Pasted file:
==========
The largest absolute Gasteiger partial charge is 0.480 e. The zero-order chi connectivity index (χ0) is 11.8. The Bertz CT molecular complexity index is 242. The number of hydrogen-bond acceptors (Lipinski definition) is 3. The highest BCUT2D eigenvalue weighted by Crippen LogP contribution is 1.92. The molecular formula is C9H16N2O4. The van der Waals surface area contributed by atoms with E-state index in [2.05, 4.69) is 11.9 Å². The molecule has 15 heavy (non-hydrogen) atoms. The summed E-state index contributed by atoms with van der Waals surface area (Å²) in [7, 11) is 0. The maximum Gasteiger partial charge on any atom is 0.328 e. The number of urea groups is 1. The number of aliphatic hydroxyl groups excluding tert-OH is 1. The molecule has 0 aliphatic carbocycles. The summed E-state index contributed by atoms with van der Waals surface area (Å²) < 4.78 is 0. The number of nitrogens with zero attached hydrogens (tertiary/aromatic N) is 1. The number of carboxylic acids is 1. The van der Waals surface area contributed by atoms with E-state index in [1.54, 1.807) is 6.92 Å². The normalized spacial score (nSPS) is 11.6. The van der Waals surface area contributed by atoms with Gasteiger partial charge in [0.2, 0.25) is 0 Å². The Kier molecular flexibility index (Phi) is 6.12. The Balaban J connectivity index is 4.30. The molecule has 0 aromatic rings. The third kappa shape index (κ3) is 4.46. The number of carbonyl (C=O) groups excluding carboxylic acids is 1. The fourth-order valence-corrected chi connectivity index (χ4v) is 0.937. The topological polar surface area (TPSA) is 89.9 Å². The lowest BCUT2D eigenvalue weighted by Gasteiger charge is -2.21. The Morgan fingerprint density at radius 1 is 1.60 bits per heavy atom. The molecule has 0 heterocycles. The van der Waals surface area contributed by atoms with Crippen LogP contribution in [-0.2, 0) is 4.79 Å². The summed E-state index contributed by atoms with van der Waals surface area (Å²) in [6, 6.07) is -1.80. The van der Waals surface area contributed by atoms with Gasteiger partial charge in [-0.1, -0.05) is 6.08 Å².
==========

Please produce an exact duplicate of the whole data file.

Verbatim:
The largest absolute Gasteiger partial charge is 0.480 e. The zero-order chi connectivity index (χ0) is 11.8. The Bertz CT molecular complexity index is 242. The number of hydrogen-bond acceptors (Lipinski definition) is 3. The highest BCUT2D eigenvalue weighted by Crippen LogP contribution is 1.92. The molecular formula is C9H16N2O4. The van der Waals surface area contributed by atoms with E-state index in [2.05, 4.69) is 11.9 Å². The molecule has 15 heavy (non-hydrogen) atoms. The summed E-state index contributed by atoms with van der Waals surface area (Å²) in [7, 11) is 0. The maximum Gasteiger partial charge on any atom is 0.328 e. The number of urea groups is 1. The number of aliphatic hydroxyl groups excluding tert-OH is 1. The molecule has 0 aliphatic carbocycles. The summed E-state index contributed by atoms with van der Waals surface area (Å²) < 4.78 is 0. The number of nitrogens with zero attached hydrogens (tertiary/aromatic N) is 1. The number of carboxylic acids is 1. The van der Waals surface area contributed by atoms with E-state index in [1.54, 1.807) is 6.92 Å². The normalized spacial score (nSPS) is 11.6. The van der Waals surface area contributed by atoms with Gasteiger partial charge in [0.2, 0.25) is 0 Å². The Kier molecular flexibility index (Phi) is 6.12. The Balaban J connectivity index is 4.30. The molecule has 0 aromatic rings. The third kappa shape index (κ3) is 4.46. The number of carbonyl (C=O) groups excluding carboxylic acids is 1. The fourth-order valence-corrected chi connectivity index (χ4v) is 0.937. The topological polar surface area (TPSA) is 89.9 Å². The lowest BCUT2D eigenvalue weighted by Gasteiger charge is -2.21. The Morgan fingerprint density at radius 1 is 1.60 bits per heavy atom. The molecule has 0 heterocycles. The van der Waals surface area contributed by atoms with Crippen LogP contribution in [-0.2, 0) is 4.79 Å². The summed E-state index contributed by atoms with van der Waals surface area (Å²) in [6, 6.07) is -1.80. The van der Waals surface area contributed by atoms with Gasteiger partial charge in [-0.1, -0.05) is 6.08 Å².